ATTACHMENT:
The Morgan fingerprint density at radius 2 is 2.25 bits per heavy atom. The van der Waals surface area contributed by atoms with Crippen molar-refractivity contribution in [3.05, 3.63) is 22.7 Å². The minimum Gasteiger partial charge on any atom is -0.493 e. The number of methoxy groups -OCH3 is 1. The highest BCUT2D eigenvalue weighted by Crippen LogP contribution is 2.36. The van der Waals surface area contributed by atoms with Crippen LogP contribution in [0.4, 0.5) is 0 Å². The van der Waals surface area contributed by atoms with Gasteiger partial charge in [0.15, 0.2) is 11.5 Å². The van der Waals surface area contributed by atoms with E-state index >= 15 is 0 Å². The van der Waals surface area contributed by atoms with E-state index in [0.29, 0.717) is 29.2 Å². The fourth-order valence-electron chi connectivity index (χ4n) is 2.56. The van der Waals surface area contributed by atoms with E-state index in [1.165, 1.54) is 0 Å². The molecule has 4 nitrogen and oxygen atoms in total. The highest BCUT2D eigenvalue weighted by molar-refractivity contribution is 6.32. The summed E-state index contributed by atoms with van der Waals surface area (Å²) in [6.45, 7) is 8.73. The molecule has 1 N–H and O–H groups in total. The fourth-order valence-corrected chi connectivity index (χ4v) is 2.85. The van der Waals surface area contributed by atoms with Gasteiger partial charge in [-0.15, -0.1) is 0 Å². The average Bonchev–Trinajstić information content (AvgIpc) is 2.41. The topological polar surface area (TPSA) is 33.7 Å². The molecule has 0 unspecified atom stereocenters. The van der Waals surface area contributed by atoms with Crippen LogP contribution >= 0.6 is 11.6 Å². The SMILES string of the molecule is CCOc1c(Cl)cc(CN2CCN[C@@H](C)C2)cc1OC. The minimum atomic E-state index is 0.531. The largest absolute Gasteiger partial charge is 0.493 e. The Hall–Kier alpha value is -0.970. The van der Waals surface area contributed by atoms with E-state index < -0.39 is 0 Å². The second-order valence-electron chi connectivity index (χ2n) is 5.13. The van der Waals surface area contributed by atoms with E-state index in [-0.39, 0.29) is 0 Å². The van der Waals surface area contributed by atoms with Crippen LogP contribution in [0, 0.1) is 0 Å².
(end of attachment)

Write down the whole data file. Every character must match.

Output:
The Morgan fingerprint density at radius 2 is 2.25 bits per heavy atom. The van der Waals surface area contributed by atoms with Crippen molar-refractivity contribution in [3.05, 3.63) is 22.7 Å². The minimum Gasteiger partial charge on any atom is -0.493 e. The number of methoxy groups -OCH3 is 1. The highest BCUT2D eigenvalue weighted by Crippen LogP contribution is 2.36. The van der Waals surface area contributed by atoms with Crippen LogP contribution in [0.4, 0.5) is 0 Å². The van der Waals surface area contributed by atoms with Gasteiger partial charge in [0.15, 0.2) is 11.5 Å². The van der Waals surface area contributed by atoms with E-state index >= 15 is 0 Å². The van der Waals surface area contributed by atoms with E-state index in [0.29, 0.717) is 29.2 Å². The fourth-order valence-electron chi connectivity index (χ4n) is 2.56. The van der Waals surface area contributed by atoms with E-state index in [1.165, 1.54) is 0 Å². The molecule has 4 nitrogen and oxygen atoms in total. The highest BCUT2D eigenvalue weighted by molar-refractivity contribution is 6.32. The summed E-state index contributed by atoms with van der Waals surface area (Å²) in [6.45, 7) is 8.73. The molecule has 1 N–H and O–H groups in total. The fourth-order valence-corrected chi connectivity index (χ4v) is 2.85. The van der Waals surface area contributed by atoms with Gasteiger partial charge in [-0.15, -0.1) is 0 Å². The average Bonchev–Trinajstić information content (AvgIpc) is 2.41. The topological polar surface area (TPSA) is 33.7 Å². The molecule has 0 unspecified atom stereocenters. The van der Waals surface area contributed by atoms with Crippen LogP contribution >= 0.6 is 11.6 Å². The SMILES string of the molecule is CCOc1c(Cl)cc(CN2CCN[C@@H](C)C2)cc1OC. The minimum atomic E-state index is 0.531. The largest absolute Gasteiger partial charge is 0.493 e. The Hall–Kier alpha value is -0.970. The van der Waals surface area contributed by atoms with E-state index < -0.39 is 0 Å². The second-order valence-electron chi connectivity index (χ2n) is 5.13. The van der Waals surface area contributed by atoms with E-state index in [-0.39, 0.29) is 0 Å². The van der Waals surface area contributed by atoms with Crippen LogP contribution in [0, 0.1) is 0 Å².